On the other hand, the compressor 78 is operated on the side of the oxygen-containing gas supply passage 48 (see FIG. 3) to supply the oxygen-containing gas such as the air with the phosphoric acid fuel cell 40. In the same manner as the hydrogen-containing gas, the oxygen-containing gas is adjusted for the pressure, the flow rate, and the temperature thereof by the aid of the pressure-reducing valve 54 b, the gas flow rate controller 58 b, and the heater 64 b. After that, the oxygen-containing gas is supplied to the gas diffusion layer 20 b (see FIG. 2) of the cathode electrode 14 via the gas flow passage 34 b provided for the separator 28 b of each of the power-generating cells 10 (see FIG. 1), and it arrives at the electrode catalyst layer 22 b.

The hydrogen-containing gas or the oxygen-containing gas, which has passed through the gas flow passage 34 a, 34 b without being supplied to the anode electrode 12 (see FIG. 1) or the cathode electrode 14, arrives at the gas/liquid separator 72 a, 72 b via the heat exchanger 70 a, 70 b provided for the hydrogen-containing gas discharge passage 47 (see FIG. 3) or the oxygen-containing gas discharge passage 49, and it is separated into the gas component and the liquid component by the aid of the gas/liquid separator 72 a, 72 b.

In the operating method according to the embodiment of the present invention, the pressure at the cathode electrode 14 (see FIG. 1) is higher than the pressure on the anode electrode 12. Such a situation can be easily provided, for example, such that the supply pressure of the oxygen-containing gas supplied to the cathode electrode 14 is higher than the supply pressure of the hydrogen-containing gas supplied to the anode electrode 12. Alternatively, the pressure loss of the gas diffusion layer 20 b (see FIG. 2) of the cathode electrode 14 may be higher than that of the anode electrode 12. In this case, a dense type of carbon cloth may be used as the gas diffusion layer 20 b of the cathode electrode 14.

As described above, the power-generating cell 10 (see FIG. 1) of the phosphoric acid fuel cell 40 (see FIG. 3) includes the matrix for constructing the electrolyte layer 16, the matrix being composed of the basic polymer which is excellent in mechanical strength. Therefore, even when the differential pressure between the cathode electrode 14 and the anode electrode 12 is large, the electrolyte layer 16 is hardly damaged.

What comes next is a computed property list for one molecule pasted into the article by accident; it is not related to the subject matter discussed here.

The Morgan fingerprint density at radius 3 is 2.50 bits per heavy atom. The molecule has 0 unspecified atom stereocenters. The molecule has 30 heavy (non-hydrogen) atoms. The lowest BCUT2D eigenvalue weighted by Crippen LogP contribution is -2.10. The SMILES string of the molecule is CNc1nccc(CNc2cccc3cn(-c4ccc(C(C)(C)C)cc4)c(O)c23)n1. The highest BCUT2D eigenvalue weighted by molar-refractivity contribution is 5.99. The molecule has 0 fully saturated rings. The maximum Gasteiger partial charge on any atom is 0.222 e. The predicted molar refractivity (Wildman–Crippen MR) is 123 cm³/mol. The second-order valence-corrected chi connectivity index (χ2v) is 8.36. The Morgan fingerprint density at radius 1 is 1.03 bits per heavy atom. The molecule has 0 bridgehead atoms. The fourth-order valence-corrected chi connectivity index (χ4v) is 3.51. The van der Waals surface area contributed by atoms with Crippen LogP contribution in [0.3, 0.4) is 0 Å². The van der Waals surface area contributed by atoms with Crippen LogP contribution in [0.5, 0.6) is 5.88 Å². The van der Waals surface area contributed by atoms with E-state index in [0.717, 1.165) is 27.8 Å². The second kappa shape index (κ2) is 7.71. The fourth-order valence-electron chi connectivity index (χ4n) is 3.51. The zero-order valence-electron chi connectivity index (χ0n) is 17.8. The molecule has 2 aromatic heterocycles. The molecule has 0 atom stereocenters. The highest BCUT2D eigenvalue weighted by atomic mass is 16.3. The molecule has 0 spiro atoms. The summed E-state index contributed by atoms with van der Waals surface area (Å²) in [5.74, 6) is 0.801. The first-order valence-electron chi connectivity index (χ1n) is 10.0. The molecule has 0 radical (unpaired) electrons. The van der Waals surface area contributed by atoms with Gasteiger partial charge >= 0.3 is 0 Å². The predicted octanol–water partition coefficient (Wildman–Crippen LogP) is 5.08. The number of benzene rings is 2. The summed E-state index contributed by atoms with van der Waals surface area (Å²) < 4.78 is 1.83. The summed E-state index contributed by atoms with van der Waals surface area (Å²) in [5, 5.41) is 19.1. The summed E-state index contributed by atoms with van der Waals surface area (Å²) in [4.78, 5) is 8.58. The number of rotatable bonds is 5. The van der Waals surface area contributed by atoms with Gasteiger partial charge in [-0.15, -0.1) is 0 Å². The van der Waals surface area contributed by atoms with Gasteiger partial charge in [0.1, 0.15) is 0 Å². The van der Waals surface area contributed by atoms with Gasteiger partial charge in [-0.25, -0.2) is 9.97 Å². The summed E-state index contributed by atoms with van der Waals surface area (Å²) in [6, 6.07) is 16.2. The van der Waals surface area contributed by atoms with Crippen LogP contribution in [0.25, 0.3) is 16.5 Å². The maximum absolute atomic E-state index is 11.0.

Further, in this arrangement, in the electrolyte layer 16, the acidic liquid electrolyte and the matrix as the basic polymer are strongly attracted to one another. Therefore, the liquid electrolyte hardly leaks from the matrix.

Of course, the differential pressure between the both electrodes 12, 14 is set so that the electrolyte layer 16 is not damaged and the liquid electrolyte does not leak from the matrix. Such a differential pressure changes depending on the type of the basic polymer of the matrix as well. However, in order to reliably avoid the damage of the electrolyte layer 16 and the leakage of the liquid electrolyte from the matrix, it is preferable that the ratio between the absolute pressure on the cathode electrode 14 and the absolute pressure on the anode electrode 12 is within 2.

The hydrogen-containing gas and the oxygen-containing gas, which are supplied to the anode electrode 12 and the cathode electrode 14 respectively, are extremely suppressed for the passage through the electrolyte layer 16, for the following reason. The gas permeability of the matrix is low. Therefore, the hydrogen in the hydrogen-containing gas is extremely suppressed for the direct reaction with the oxygen in the oxygen-containing gas. Thus, the energy conversion ratio of the phosphoric acid fuel cell 40 (see FIG. 3) is improved.

That is, the hydrogen is highly efficiently ionized as represented by the reaction formula (A) described above in the electrode catalyst layer 22 a (see FIG. 2) of the anode electrode 12. As a result, large amounts of hydrogen ion and electron are generated. The electron is converted into the electric energy to energize the load 44 such as a motor which is electrically connected to the phosphoric acid fuel cell 40 (see FIG. 3).